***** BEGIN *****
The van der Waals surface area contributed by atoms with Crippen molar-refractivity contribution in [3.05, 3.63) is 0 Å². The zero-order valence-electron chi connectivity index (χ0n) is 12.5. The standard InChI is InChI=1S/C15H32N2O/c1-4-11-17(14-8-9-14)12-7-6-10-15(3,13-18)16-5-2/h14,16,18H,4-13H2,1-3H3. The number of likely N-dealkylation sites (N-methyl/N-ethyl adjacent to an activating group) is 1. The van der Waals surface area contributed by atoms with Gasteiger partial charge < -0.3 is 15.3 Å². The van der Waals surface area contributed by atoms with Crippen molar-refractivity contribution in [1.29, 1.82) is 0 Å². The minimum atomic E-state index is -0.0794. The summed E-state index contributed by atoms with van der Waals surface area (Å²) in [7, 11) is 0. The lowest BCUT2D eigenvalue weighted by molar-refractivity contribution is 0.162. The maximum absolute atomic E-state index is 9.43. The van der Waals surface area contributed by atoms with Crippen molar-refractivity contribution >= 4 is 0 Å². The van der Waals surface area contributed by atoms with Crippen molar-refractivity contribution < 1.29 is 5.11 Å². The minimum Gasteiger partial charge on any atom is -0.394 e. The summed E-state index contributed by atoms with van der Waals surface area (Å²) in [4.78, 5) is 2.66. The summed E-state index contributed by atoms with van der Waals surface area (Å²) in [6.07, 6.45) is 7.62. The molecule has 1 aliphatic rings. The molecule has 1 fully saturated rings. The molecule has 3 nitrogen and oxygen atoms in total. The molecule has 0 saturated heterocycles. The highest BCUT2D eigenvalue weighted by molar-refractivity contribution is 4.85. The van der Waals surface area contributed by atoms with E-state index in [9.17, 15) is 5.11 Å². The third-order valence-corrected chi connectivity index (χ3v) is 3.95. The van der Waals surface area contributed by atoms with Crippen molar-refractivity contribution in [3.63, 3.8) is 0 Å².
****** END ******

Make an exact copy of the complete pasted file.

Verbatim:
The van der Waals surface area contributed by atoms with Crippen molar-refractivity contribution in [3.05, 3.63) is 0 Å². The zero-order valence-electron chi connectivity index (χ0n) is 12.5. The standard InChI is InChI=1S/C15H32N2O/c1-4-11-17(14-8-9-14)12-7-6-10-15(3,13-18)16-5-2/h14,16,18H,4-13H2,1-3H3. The number of likely N-dealkylation sites (N-methyl/N-ethyl adjacent to an activating group) is 1. The van der Waals surface area contributed by atoms with Gasteiger partial charge < -0.3 is 15.3 Å². The van der Waals surface area contributed by atoms with Crippen molar-refractivity contribution in [1.29, 1.82) is 0 Å². The minimum atomic E-state index is -0.0794. The summed E-state index contributed by atoms with van der Waals surface area (Å²) in [7, 11) is 0. The lowest BCUT2D eigenvalue weighted by molar-refractivity contribution is 0.162. The maximum absolute atomic E-state index is 9.43. The van der Waals surface area contributed by atoms with Crippen molar-refractivity contribution >= 4 is 0 Å². The van der Waals surface area contributed by atoms with Crippen molar-refractivity contribution < 1.29 is 5.11 Å². The minimum Gasteiger partial charge on any atom is -0.394 e. The summed E-state index contributed by atoms with van der Waals surface area (Å²) in [4.78, 5) is 2.66. The summed E-state index contributed by atoms with van der Waals surface area (Å²) in [6.07, 6.45) is 7.62. The molecule has 1 aliphatic rings. The molecule has 1 fully saturated rings. The molecule has 3 nitrogen and oxygen atoms in total. The molecule has 0 saturated heterocycles. The highest BCUT2D eigenvalue weighted by molar-refractivity contribution is 4.85. The van der Waals surface area contributed by atoms with E-state index in [9.17, 15) is 5.11 Å². The third-order valence-corrected chi connectivity index (χ3v) is 3.95. The van der Waals surface area contributed by atoms with Crippen molar-refractivity contribution in [3.63, 3.8) is 0 Å².